I first heard about telomeres and as it relates to aging by a client who was taking a very expensive supplement endorsed my Suzanne Sommers of all people. But I must tell you, she had my ear because at nearly 70, she had the posture of a ballerina, firm glowing skin and an enviable head of thick, shiny hair. In other words, this woman appeared 20 years younger than her chronological age thus I had to know more....
so What are telomeres?
Each person is formed through a unique genetic makeup. This molecular blueprint—your chromosomes—is capped at the end with telomeres. Telomeres prevent chromosomes from unraveling or deteriorating, and also protect chromosomes from fusing together, avoiding malfunctioning chromosomes. A telomere is commonly compared to the protective plastic tip on the end of your shoelace due to these properties. Every time a cell divides—which is vital for new skin, blood and bone tissue reproduction—the telomere protects the DNA from losing essential gene information, but the telomere becomes shorter after each division. When it becomes too short, the cell becomes dormant, dies or may retain genetic damage that can eventually lead to mutations and cancer. Shortened telomeres have been associated with cardiovascular disease, cancer and diabetes. Longer telomeres are linked to overall healthy living and longevity.
As chromosomes lose their telomeres throughout time, this affects skin’s aging. As you age, your risk factors increase due to a weakened immune system and naturally decreased cell division. “Telomere triggers” that can limit telomere repair and create telomere erosion are found throughout daily activities. Oxidative stress and glycation play a role by damaging and inhibiting DNA, lipids and peptides within the body. UV exposure limits telomere repair and can also initiate telomere-shortening.
A common factor within these telomere triggers is inflammation. When the skin becomes irritated or traumatized, it becomes inflamed. Too much inflammation can initiate an accelerated aging process leading to premature pigmentation, elastosis, and fine lines and wrinkles. These skin conditions can be addressed through exfoliation or peels.
Skin cells have a finite amount of times they can divide before the telomere is too short for cell regeneration. Exfoliation is an excellent way to stimulate cell turnover, but within moderation. Overuse of cell-wounding ingredients in large percentage amounts or on a daily basis can overstimulate a cell to divide too quickly, therefore shortening the life of a telomere.
Ingredients to encourage telomere-lengthening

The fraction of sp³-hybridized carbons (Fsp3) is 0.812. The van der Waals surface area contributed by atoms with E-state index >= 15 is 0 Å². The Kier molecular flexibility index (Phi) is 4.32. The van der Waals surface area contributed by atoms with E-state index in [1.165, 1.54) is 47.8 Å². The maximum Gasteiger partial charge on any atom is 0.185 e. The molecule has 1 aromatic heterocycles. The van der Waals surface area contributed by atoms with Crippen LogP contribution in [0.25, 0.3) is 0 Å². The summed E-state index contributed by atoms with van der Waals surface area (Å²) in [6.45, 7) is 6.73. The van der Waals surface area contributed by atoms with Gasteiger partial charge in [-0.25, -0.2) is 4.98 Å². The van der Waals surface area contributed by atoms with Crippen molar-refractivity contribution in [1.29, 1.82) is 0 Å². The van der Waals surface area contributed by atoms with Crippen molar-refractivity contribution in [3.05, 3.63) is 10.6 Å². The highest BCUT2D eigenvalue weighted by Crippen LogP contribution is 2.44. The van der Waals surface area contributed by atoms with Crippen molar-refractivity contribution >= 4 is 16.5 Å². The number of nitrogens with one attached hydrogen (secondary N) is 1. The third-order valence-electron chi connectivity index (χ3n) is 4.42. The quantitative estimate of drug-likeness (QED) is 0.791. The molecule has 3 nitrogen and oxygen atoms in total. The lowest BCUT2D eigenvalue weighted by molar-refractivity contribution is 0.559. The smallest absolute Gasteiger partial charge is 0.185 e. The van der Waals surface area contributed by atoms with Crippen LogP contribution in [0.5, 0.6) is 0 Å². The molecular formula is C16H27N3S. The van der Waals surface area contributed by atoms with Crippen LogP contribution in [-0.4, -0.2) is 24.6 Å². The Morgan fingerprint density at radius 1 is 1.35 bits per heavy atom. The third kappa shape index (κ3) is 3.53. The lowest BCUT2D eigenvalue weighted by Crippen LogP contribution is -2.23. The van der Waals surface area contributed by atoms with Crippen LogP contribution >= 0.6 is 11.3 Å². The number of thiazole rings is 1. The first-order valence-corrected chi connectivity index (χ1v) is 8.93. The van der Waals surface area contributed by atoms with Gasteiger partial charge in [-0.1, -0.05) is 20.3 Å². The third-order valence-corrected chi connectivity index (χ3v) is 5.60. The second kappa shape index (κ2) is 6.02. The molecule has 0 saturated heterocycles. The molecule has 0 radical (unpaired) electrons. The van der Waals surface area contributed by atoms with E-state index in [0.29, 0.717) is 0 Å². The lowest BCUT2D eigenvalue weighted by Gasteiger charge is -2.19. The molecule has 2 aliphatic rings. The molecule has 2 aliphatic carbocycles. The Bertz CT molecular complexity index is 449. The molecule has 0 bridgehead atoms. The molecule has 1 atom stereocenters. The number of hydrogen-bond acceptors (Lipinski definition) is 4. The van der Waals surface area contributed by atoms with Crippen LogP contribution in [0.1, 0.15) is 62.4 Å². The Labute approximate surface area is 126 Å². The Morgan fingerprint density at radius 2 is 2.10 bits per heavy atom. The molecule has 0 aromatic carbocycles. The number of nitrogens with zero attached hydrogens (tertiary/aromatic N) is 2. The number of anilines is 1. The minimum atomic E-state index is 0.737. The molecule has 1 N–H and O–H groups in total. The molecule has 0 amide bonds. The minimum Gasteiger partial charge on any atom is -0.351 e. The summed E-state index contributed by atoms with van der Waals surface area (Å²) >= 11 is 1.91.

Utilizing a combination of ingredients can aid in the repair process and encourage telomere-lengthening. This allows for better age prevention as well as a proper home-care system for you. Incorporating the following ingredient categories into your skin care system is beneficial for corrective skin results.
Antioxidants. Preventing oxidation encourages healthy telomeres. This category can be utilized not only in you skin care products, but also in your diets. Potent antioxidants are readily available in various forms. Choose topical products that include antioxidants with both lipid- and water-soluble structures for best results. An example is vitamin C from ascorbic acid.
Hydrating botanicals. Retaining a healthy barrier function will also aid in strengthening telomeres. The skin must have moisture in order to heal properly and, if inappropriately hydrated, it will remain in an irritated or traumatized state, allowing telomeres to erode. When an exfoliation treatment takes place, replenishing essential hydration back into the skin encourages it to begin repairing itself immediately. Many botanicals contain potent hydrating properties that strengthen skin’s barrier function, including shea butter, silver ear mushroom extract, rice bran oil and many others. Nightly hydration and skin repair is vital for skin’s overall health.
Peptides. Peptides are a nonirritating, nonwounding, fibroblast-stimulation ingredient. Many know peptides for their tightening effect on the skin. When used in combination with ingredients, such as alpha hydroxy acids (AHAs), they create a less inflamed environment for healthy cell turnover. Many peptides are now available in skin care products.
Plant stem cells. There are multiple plant stem cells now available in the skin care market today. They aid in DNA repair and promote healthy cell turnover. Plant stem cells can deliver potent antioxidants to the basal layer of the epidermis when formulated properly in skin care products. Plants stem cells that can be found in skin care are usually derived from the Swiss apple, grape, edelweiss, alpine rose, sea fennel, lilac, iris, echinacea, Madonna lily and, most recently, the orange.
Sun protection. UV protection is essential, because it protects against telomere erosion. Recommending a broad-spectrum SPF 30 daily moisturizer to each client is a simple daily step clients can do at any age. With the popularity of BB and CC creams, client compliance with sun protection is now easier than ever.
Telomeres and wellness
Inflammation can occur both internally and externally. The skin is the body’s largest organ and, when cellular waste and stress are not managed properly, the body will self-regulate and manifest this process through the skin, resulting in unwanted breakouts and lesions. Four wellness points to promote within your skin care practice include the following.
1. Walk more. Simple alterations to habits can make a big difference. Using the stairs once a day or parking a little farther away from the front door can initiate more exercise and promote lymph activity for easier waste removal internally.